Voices from the Idaho EdNews Community

Charters are no choice for Idaho’s minority students

The charter school movement in Idaho is often couched in terms of “choice” for families to choose a school that is best for the family and student. Terry Ryan, President of the Idaho Charter Network, wrote in a January “Voices” column that school choice aligns with the “freedom” that Idahoans desire.

Yet, the “freedom” to choose charter schools appears not to be a choice, or at least an uphill battle, for minority students in Idaho. Data from public record requests delivered by the State Department of Education indicates that consistently across the state minority population students are largely left out of Idaho’s charter schools.

Remember, charter schools are public schools; they are open to all of Idaho’s students regardless of ethnicity, religion, gender, or disability. Yet, in instance after instance, charter schools’ student demographic makeups are outrageously imbalanced in comparison to the communities’ demographics that they operate in.

A few examples from the State Dept. of Ed’s data:

Coeur d’Alene School District’s special education population makes up about 7.5 percent of their roughly 10,000 total student body. Yet, Coeur d’Alene Charter Academy, a school that is often touted as a flagship model in this state due to its “rigor” and high percentage of college enrollment, has less than 10 special education students out of its 700 student body (the Dept. of Ed redacts minority data when there are fewer than 10 students in order to prevent the possibility of a single student being identified).

Even assuming Coeur d’Alene Charter Academy had just missed the cut for redaction with nine special education students, that would still only equate to 1 percent of the student body.

In other words, CDA Charter Academy has a significant under-enrollment of special education students in comparison to the local public school district; this disparity means that CDA local public schools have an inequitable burden of providing services, which are often very expensive, to the community’s special education students.

Another example: Victory Charter School operates in Nampa School District boundaries. Despite the fact that ethnic minority students make up 38 percent of Nampa’s roughly 15,000 student body, Victory Charter School only has 14 percent ethnic minority students in its roughly 400 student body; a disparity of 24 percent more than what should be expected if it was reflective of the surrounding community.

One final example: Liberty Charter is another charter operating in Nampa School District boundaries. Nampa has a Limited English Proficiency (LEP) population of about 6.5 percent of its 15,000 total student body, but Liberty Charter has fewer than 10 LEP students in its roughly 400 student body, resulting in the State Dept. of Ed redacting the data.

Even assuming Liberty just missed the threshold with nine LEP students, it would still only be 2 percent of its total student body qualifying as LEP; that would still create a significant disparity in comparison to the surrounding district, and burdens the surrounding district to supply LEP services, which like special education services, can be costly.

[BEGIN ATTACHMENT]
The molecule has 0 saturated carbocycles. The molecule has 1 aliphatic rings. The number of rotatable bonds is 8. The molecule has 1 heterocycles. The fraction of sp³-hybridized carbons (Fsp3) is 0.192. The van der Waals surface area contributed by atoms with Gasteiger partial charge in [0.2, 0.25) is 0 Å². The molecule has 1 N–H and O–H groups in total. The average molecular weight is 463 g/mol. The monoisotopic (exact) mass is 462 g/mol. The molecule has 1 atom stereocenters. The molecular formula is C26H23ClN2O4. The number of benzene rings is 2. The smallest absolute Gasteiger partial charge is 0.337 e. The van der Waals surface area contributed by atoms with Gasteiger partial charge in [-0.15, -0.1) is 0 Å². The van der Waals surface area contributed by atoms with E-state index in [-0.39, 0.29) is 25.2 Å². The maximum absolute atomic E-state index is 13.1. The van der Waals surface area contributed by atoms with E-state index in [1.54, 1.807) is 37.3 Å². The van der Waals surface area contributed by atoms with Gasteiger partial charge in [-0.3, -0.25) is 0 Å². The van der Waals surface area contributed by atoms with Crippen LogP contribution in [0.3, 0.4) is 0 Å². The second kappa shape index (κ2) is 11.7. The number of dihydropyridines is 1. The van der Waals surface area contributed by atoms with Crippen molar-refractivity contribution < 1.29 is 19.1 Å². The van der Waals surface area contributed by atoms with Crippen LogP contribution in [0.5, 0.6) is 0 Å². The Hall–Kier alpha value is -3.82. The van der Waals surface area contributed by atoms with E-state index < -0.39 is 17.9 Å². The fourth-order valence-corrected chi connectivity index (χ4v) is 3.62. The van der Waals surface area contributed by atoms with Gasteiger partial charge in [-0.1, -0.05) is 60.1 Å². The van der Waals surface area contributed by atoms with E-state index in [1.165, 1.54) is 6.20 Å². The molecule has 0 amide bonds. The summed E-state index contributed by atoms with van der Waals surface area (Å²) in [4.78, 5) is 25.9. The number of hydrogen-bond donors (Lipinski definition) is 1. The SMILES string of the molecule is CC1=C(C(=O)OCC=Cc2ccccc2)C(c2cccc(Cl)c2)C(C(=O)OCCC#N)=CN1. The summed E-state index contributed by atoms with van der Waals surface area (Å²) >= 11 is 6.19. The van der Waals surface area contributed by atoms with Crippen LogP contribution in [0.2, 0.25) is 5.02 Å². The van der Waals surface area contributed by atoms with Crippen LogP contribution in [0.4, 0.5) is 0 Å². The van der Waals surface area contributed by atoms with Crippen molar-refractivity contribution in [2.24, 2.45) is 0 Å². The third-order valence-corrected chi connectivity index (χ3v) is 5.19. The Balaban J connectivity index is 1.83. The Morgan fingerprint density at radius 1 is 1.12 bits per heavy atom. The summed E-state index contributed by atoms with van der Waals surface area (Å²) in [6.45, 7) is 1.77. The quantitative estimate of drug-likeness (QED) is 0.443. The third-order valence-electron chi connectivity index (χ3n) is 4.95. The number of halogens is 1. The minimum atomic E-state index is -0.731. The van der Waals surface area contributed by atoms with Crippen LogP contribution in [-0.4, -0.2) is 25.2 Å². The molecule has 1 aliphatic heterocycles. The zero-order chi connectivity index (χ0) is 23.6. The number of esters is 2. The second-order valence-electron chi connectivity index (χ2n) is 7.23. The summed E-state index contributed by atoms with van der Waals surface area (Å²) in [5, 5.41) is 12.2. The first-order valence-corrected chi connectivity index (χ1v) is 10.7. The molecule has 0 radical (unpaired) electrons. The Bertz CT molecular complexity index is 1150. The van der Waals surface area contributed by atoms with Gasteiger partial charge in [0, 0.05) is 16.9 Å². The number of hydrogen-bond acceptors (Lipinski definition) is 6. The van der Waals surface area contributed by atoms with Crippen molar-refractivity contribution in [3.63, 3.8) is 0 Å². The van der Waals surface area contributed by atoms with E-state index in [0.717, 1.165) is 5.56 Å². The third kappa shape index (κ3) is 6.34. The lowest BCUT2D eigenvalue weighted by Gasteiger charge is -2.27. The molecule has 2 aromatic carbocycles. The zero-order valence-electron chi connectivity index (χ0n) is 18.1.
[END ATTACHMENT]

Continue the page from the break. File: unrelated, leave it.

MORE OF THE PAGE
A sift through the data indicates a consistent pattern in which minority students are largely left out of Idaho’s charters in comparison to the local district the charter operates inside of. An obvious question presents itself querying how this outcome came to be, and more importantly what we are doing to correct the imbalance.

Terry Ryan argued in his January column that, “parents who actively decide where to educate their kids have more skin in the game than those who simply take what they get.” His conclusion, apparently, completely negates the possibility that parents are also actively choosing to send their children to the local public school, particularly for parents sending minority students.

Is it so impossible in Ryan’s world that the local public school is a great place providing an excellent quality education? Is it not also possible that the local public school either truly provides, or at least is perceived to provide, better programs for minority student populations such as special education and English Language Learner (ELL) programs?

We need to ask ourselves why parents of minority population students are actively choosing not to send their students to Idaho’s charters. Part of answering that question requires ensuring that charters are providing appropriate special services to minority populations that allow them free and equal access into charter facilities such as special education and ELL programs.

Charters often complain of an imbalanced funding formula in Idaho due to their inability to levy additional funds like a traditional school district. However, consider that the data released by the State Dept. of Ed indicates that charters, largely, are not equitably sharing the burden of providing services with the surrounding public school districts for minority students such as special education and ELL services which can be extremely expensive.

Fixing this imbalance first requires a general recognition that this disparity exists; the next step is developing an action plan to correct this situation and ensure that access to Idaho’s charters is truly a freedom that can be exercised by all of Idaho’s students.

Levi B. Cavener is a special education teacher in Caldwell. Data referenced in this column is from the State Department of Education and also can be found in entirety on his blog at IdahosPromise.org.







Levi Cavener

Levi Cavener

Levi B. Cavener is a teacher living in Caldwell, Idaho. He blogs at IdahosPromise.Org

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